The welded-shut containers containing SS documents and personal belongings including a model train set were part of a treasure haul of around 70 boxes and packages hidden by one or more German families in a walled-off basement of a building in the Lower Silesian city nearly 80 years ago.
Swedish parliamentarian Bjoern Soeder has repeated his call for the Swedish government to return to Poland the 1506 Laski Statute, currently held in the special collection of the Uppsala University Library.
Discovered in the archives of the Polish Institute and Sikorski Museum in London, the two deciphered telegrams show reports by Polish army units that the German army had crossed the Polish border on the outskirts of Rybnik alongside a large group of German tanks an hour earlier than attacks on Wieluń and Westerplatte.
Entitled ‘The Secrets of Station 14: Briggens House, SOE’s Forgery and Polish Elite Agent Training Station’, the book tells the history of Briggens House in Roydon, Essex, and the team of forgers established there in 1941 by the British Special Operations Executive (SOE) on the orders of Churchill to “set Europe ablaze”.
The 4,300-year-old tomb was discovered in the Egyptian village of Saqqara where, according to hieroglyphs engraved on the tomb’s façade, Egyptologists managed to determine that it belongs to a man named Mehcheczi.
The director of Poland’s National Security Department Stanislaw Zaryn said: ”These are people who function within the framework of diplomatic status, but de facto conduct intelligence activities against Poland.”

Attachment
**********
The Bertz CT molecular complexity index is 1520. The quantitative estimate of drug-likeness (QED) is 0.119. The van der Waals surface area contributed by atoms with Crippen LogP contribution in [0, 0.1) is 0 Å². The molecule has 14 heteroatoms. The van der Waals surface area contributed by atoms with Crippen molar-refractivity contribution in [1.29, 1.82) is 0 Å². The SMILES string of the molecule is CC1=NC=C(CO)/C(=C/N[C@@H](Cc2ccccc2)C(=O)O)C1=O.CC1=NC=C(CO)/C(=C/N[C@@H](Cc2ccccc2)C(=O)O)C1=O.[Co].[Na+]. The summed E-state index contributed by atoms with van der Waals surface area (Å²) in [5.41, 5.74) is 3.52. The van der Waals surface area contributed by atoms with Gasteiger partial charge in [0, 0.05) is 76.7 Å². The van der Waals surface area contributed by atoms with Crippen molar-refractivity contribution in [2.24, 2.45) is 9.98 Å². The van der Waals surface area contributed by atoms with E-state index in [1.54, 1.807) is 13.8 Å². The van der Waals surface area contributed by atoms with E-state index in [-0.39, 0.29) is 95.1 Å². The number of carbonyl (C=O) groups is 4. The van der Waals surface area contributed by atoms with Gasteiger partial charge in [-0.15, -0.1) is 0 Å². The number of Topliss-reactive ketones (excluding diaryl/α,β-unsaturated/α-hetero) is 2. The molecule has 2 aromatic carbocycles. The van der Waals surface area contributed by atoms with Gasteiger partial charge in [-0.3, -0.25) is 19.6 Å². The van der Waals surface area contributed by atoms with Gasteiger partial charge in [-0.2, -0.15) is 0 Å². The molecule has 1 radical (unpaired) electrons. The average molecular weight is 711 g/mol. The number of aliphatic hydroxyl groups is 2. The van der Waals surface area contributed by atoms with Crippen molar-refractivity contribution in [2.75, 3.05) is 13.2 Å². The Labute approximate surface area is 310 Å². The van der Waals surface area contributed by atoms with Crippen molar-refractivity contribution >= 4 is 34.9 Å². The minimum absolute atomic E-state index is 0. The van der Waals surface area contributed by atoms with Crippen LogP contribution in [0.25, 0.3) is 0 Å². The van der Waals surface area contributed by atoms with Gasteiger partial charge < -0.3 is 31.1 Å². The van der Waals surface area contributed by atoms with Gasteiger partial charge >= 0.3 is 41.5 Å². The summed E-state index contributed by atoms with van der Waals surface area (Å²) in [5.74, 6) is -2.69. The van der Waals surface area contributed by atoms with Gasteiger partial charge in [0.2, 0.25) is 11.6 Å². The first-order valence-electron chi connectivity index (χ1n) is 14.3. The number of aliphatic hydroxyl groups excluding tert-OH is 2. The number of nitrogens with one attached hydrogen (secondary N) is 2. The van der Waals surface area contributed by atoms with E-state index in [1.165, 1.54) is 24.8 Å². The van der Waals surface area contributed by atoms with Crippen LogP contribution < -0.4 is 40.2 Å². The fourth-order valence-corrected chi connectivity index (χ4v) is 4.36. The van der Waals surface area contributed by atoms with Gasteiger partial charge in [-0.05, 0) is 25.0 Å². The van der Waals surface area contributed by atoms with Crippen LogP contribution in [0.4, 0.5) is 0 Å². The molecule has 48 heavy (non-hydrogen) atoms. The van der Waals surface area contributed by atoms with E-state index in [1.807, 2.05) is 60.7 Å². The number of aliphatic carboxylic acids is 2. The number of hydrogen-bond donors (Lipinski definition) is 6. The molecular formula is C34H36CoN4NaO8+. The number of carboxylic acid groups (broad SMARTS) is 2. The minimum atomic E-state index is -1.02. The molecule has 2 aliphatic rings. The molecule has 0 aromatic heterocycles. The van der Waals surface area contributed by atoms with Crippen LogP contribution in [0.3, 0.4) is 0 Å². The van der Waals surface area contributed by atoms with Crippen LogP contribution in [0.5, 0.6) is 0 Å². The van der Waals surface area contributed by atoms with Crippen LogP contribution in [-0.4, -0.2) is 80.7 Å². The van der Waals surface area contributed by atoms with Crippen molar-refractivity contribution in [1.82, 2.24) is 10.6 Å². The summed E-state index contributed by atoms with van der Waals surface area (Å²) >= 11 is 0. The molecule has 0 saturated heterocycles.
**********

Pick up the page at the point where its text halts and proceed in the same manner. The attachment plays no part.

VIDEO: Entitled ‘Polskie Historie Kresowe’ (Polish Kresy Histories), the series begins with a 10 minute film entitled ‘Lwowski Antoni, Ostoja polskiej tradycji i wiary’ (Lviv’s St Anthony, Refuge of Polish Faith and Tradition), which presents a brief historical outline and contemporary insight into Lviv’s Parish Church of St Anthony and its Polish roots.
Polish historians have discovered how the commandant of Hitler’s concentration camp for Polish children in Łódź got away with his crimes after the war and lived a cushy life until old age in Munich.
While examining documents in private collections, historians from the Museum of Polish Children - Victims of Totalitarianism found eight letters written by children who had been imprisoned in what was called the Preventive Camp for Young Poles of the Security Police in Łódź (Jugendverwahrlager der Sicherheitspolizei in Litzmannstadt).
The haul of 383 ID cards and three insurgent passes is more than twice as many as the entire collection that the museum has built up over several decades, with museum sources saying the batch may be worth as much as one million złotys. But the identity of the donor remains a mystery.